Once the mercury starts rising above the 450°F threshold, synthetic materials like Kevlar are a good option. Famous for being used in bulletproof vests, Kevlar has excellent heat-resistant properties. It can be used as a shell over a terry lining to provide extra heat protection. The shell also is beneficial because it eliminates the risk of the terry fabric charring when exposed to temperature up to 800°F (424°C).

If you are looking to protect against moist heat like steam or hot liquids, a glove made with a neoprene shell and lined with fleece is the best option. Steam penetrates through any string-knit options. Neoprene is a synthetic rubber that resists degradation and has a high burning point of 500°F (260°C).

4. What Are the Work Conditions?

There is no one perfect heat-resistant work glove. Different industries have different work conditions, and each one should be considered when determining which glove is right for your workplace.

When selecting a heat-resistant glove, consider the type of heat:

  • Dry vs. Moist. The difference between these conditions will help you choose between a string-knit glove and a neoprene-dipped glove.
  • Thermal vs. Ambient. Is the heat risk a result of direct contact, or the temperature in the room?
  • Open Flame or Spark Present. In applications with an open flame or spark present, you will need to select a glove that has been treated with a fire-retardant chemical.

Other Hazards. Though heat may be the primary concern in industries like metal stamping, there could be additional risks for cuts or punctures. Para-aramid fibers like Kevlar provide good cut protection, and a silicone palm coating can increase puncture resistance and provide grip.

5. Are There Other Factors to Consider?

Once the exact temperature reading is known, the work conditions have been identified and the proper material has been selected, there are only a few more factors to consider:

  • How Heavy Is the Item? The weight of an item is important when considering the length of contact your hand will have with it. A 50-pound piece of steel will require a lot more contact to move than a five-pound piece.
  • How Long Will You Be Holding the Item? Similar to the weight of the object, the longer an item is handled, the more heat will transfer from the object to your PPE and, ultimately, your hand.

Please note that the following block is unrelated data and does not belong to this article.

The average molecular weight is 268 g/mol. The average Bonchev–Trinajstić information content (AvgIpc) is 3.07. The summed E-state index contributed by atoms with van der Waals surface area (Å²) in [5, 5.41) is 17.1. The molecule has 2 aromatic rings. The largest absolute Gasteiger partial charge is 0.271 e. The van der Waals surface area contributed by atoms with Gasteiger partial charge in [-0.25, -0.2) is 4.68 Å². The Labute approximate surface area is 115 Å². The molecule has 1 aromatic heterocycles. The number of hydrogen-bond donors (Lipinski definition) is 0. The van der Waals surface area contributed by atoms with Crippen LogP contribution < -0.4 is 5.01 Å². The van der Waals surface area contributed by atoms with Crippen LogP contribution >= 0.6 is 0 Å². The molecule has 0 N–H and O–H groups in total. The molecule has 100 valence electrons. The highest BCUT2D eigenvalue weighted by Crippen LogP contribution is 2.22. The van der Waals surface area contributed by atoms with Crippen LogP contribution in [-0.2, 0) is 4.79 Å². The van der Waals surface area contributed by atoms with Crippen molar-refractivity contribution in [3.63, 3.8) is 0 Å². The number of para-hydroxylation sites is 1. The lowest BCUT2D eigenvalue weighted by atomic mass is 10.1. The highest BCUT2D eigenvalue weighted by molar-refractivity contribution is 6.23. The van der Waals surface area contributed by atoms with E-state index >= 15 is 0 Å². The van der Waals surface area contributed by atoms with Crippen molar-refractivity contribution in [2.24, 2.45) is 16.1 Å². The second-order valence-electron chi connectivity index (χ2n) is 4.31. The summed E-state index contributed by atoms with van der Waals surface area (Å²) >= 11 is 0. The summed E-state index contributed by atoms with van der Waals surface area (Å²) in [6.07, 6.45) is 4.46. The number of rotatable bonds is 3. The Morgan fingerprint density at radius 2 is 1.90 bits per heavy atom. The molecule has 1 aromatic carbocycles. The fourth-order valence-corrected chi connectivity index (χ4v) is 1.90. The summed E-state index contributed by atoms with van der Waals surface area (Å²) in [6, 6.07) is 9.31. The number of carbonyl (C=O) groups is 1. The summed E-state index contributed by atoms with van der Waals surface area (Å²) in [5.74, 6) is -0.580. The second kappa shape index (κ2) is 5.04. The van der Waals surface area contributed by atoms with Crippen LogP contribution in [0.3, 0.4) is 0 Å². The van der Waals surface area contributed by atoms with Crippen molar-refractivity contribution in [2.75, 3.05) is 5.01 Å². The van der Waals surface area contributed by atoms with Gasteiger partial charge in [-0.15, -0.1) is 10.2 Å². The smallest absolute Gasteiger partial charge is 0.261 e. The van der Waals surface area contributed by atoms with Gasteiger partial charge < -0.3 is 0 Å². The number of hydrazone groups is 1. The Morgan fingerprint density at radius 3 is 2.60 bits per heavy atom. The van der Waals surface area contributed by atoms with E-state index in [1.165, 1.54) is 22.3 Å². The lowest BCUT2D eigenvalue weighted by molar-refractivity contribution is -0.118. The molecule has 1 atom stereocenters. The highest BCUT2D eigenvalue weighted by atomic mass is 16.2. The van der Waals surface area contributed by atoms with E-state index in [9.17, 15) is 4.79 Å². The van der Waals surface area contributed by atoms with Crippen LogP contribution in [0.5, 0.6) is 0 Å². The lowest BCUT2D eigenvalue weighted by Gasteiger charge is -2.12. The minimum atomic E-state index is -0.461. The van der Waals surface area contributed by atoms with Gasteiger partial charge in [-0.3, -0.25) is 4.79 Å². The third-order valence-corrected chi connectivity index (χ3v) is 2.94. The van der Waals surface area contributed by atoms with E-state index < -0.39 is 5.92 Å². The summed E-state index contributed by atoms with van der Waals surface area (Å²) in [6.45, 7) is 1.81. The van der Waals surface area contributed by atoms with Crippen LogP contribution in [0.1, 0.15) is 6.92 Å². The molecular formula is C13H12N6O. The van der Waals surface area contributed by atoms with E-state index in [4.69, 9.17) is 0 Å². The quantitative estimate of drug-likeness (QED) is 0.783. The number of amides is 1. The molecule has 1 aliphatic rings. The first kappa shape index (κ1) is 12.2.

• Is There Cool Down Time? A glove fabric will trap heat. If there is not time for the glove to cool down between uses, the user will begin to feel the heat through the glove. If the application occurs on a regular basis, a glove with more insulation will be required.
  •  How Important Is Dexterity? The answer to this question is a bit subjective because different people will have different definitions of good dexterity. As a general rule, as the amount of insulation in a glove increases, the amount of hand dexterity possible while wearing the glove decreases. Try a few gloves in the required heat-protection range to find the one that allows for the most dexterity.

6. Is Protection Needed Above the Wrist?

Now that your hands are safe, it is time to consider whether you need to protect your arms. Traditionally, sleeves were used in industries where cut hazards were present. However, in recent years, sleeves have become more commonly used in heat-related applications.

Sleeves are not designed with prolonged heat interaction in mind, but certain sleeves made with para-aramid fibers like Kevlar will work for incidental contact. These types of sleeves provide enough time for the mind to process the “ouch, this hurts” signal and allow you to move away from the hot surface before injury occurs. That layer of protection is the difference between a second-degree burn and mild irritation.

In conclusion, when it comes to choosing the right style of heat-resistant gloves, all of the above factors are important and related. Thinking about the temperature and work conditions will determine the type of material that is required. Finding the best heat-resistant gloves is a balancing act, but it does not have to be an inconvenient trade-off between comfort and protection.